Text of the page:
Ireland aims to create jobs with expansionary budget

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IRELAND'S finance minister, Bertie Ahern, yesterday said that job creation was 'the overriding national priority' of a budget that raised public spending and the public sector deficit.

The Fianna Fail minister announced what is regarded as a modestly expansionary package, boosting some elements of public spending at the cost of reversing the income tax-cutting trend of recent budgets.

General government borrowing for 1993 will be 3.4 per cent of national income, slightly higher than some had expected but, Mr Ahern argued, prudent by EC standards, and close to targets for the Maastricht monetary union guidelines.

The net deficit will be Ir pounds 760m ( pounds 800m), or 2.9 per cent of GNP, permitting a 6.5 per cent rise in day-to-day expenditure and the overall Ir pounds 148m injection into public works, council house building and job creation projects.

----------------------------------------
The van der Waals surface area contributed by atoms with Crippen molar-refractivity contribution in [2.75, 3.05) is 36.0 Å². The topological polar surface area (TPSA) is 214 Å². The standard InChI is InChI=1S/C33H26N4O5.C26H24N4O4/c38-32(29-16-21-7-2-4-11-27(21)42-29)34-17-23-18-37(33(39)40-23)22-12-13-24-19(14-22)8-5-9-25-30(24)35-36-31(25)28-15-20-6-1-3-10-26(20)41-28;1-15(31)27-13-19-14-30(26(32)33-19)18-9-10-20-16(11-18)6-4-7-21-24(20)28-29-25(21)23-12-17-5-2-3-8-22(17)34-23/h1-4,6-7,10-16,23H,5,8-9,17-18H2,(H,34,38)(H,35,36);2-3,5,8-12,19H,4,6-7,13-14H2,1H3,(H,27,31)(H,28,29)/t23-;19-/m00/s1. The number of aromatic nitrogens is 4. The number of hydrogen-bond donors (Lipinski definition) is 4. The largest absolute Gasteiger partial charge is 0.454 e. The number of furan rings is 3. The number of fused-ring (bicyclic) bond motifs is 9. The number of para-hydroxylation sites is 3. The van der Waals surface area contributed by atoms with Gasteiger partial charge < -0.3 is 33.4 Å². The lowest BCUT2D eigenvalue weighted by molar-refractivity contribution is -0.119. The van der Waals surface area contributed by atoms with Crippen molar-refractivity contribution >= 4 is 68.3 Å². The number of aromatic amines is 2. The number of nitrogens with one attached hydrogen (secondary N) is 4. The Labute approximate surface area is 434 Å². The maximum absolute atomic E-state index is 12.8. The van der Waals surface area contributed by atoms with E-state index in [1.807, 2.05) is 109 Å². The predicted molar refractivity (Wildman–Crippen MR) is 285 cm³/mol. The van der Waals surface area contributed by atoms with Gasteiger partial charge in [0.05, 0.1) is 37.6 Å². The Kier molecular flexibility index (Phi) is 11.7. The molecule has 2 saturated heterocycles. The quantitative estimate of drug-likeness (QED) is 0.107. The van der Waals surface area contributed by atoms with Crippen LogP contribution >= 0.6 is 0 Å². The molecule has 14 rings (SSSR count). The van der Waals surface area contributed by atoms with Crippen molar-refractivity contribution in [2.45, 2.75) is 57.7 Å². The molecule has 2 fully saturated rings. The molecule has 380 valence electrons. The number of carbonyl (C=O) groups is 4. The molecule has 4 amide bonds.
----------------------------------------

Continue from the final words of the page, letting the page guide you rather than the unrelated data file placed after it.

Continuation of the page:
Mr Ahern slapped a 'temporary' 1 per cent extra income tax levy on weekly incomes over Ir pounds 173 per week, and self-employed incomes over Ir pounds 190. VAT in the middle-rated band jumped from 16 per cent to 21 per cent on telephone charges, adult clothing and footwear.

Responding to calls to discourage young smokers, 10p more duty was added to the price of 20 cigarettes. Cider duty was raised by 4p a pint. Other alcohol duties remain unchanged.

In his second budget Mr Ahern balanced higher charges announced on Tuesday for public hospitals (free treatment is available only to the very low-paid and some pensioners) with an extra Ir pounds 20m to cut waiting lists. Social welfare benefits rise 3 per cent in line with inflation. Honouring another Labour promise, basic child benefit will jump 27 per cent to Ir pounds 20 a month.

Private house construction received a boost with a Ir pounds 1,000 rise to Ir pounds 3,000 in the grant for first-time homebuyers. Mortgage interest relief also rises.